sea-bright-boro-hallThe move follows inquiries by borough residents concerned about rising costs of government, said town hall officials. (Click to enlarge)


A group of Sea Bright residents has been charged with investigating the big C.

No, it’s not a dread disease, though it has a dramatic aspect. It’s consolidation.
The borough council Tuesday night approved a resolution creating a citizen advisory committee to study a possible consolidation with one or more nearby towns.
But Mayor Dina Long says she’s still not sold on it.

The advisory committee will evaluate options “within the local geographic area and examine potential benefits and costs, both financial and cultural,” according to the resolution passed as part of an omnibus vote on several resolutions. No specific potential consolidation partners were mentioned.

A written report is to be submitted by December 31.
Long told redbankgreen that the move is driven by residents, and being handled by them because town officials have their hands full with post-Sandy recovery.
“We chose to empower those residents” who can dedicate the time and energy to studying the question themselves, she said.
She’s made no outreach on the issue to nearby towns, she said, and is withholding judgment until she sees the report.
“I’m somebody who needs to be convinced,” she said. Town officials have looked into shared services in the past, short of consolidation, and “so far nobody has been able to do [consolidation] for less. We have to see a true benefit.”
There is, however, a “huge problem” with school taxes, and  “relief from school taxes is what drives my interest,” she said.

Consolidation is gaining attention in the wake of Hurricane Sandy as one way to address the financial fallout, said committee member Marianne McKenzie Morse. She noted that that the professional salaries of experts such as the planning officer or engineer are significant costs to a small town.

“You sit back and look, and say, ‘Wow, how can we do better?’,” she told redbankgreen. “Given the economics, it’s responsible to explore all the concepts for cost savings. You don’t know if it would be beneficial until you explore it.”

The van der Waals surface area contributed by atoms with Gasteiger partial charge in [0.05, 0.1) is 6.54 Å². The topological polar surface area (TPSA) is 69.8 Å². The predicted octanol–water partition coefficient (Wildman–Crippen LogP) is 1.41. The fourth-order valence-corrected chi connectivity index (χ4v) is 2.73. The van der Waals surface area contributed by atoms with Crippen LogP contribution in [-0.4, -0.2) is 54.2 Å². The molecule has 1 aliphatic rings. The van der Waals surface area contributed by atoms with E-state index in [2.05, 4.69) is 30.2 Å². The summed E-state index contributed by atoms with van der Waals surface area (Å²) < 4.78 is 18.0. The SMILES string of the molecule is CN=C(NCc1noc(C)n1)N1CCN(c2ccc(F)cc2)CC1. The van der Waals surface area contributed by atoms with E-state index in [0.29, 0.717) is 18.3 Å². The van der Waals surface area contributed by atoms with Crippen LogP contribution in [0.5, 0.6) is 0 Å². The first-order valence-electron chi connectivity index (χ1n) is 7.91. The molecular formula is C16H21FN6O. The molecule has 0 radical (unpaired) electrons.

Morse is involved with statewide organizations that promote consolidation – one is Courage to Connect NJ – and ‘good government’ in general, such as the Citizens Campaign.

This is an opportunity for people who want to strengthen their communities, Morse said.

“Since Sandy, lots of people want to donate time and energy, and many have broad skill sets to contribute,” she said. When municipalities consolidate, the needs and offerings of both communities have to be considered – and this is where skilled volunteers can be helpful, she said, citing the example of an architect who lives out of town but is taking an active interest in the recovery process.

Morse also pointed to the example of Princeton Borough and Princeton Township, which officially consolidated this year.  But the police departments of both municipalities had already been working together for several months, making assessments of who was doing what and where. When Sandy hit, she said, they found themselves better-positioned to handle the challenges that came with it.

Morse is aware that people have concerns about retaining local identity.  “For instance, people say they live in Lincroft, not Middletown.”

“We have to talk about it, let’s not let people speculate about what the facts are.”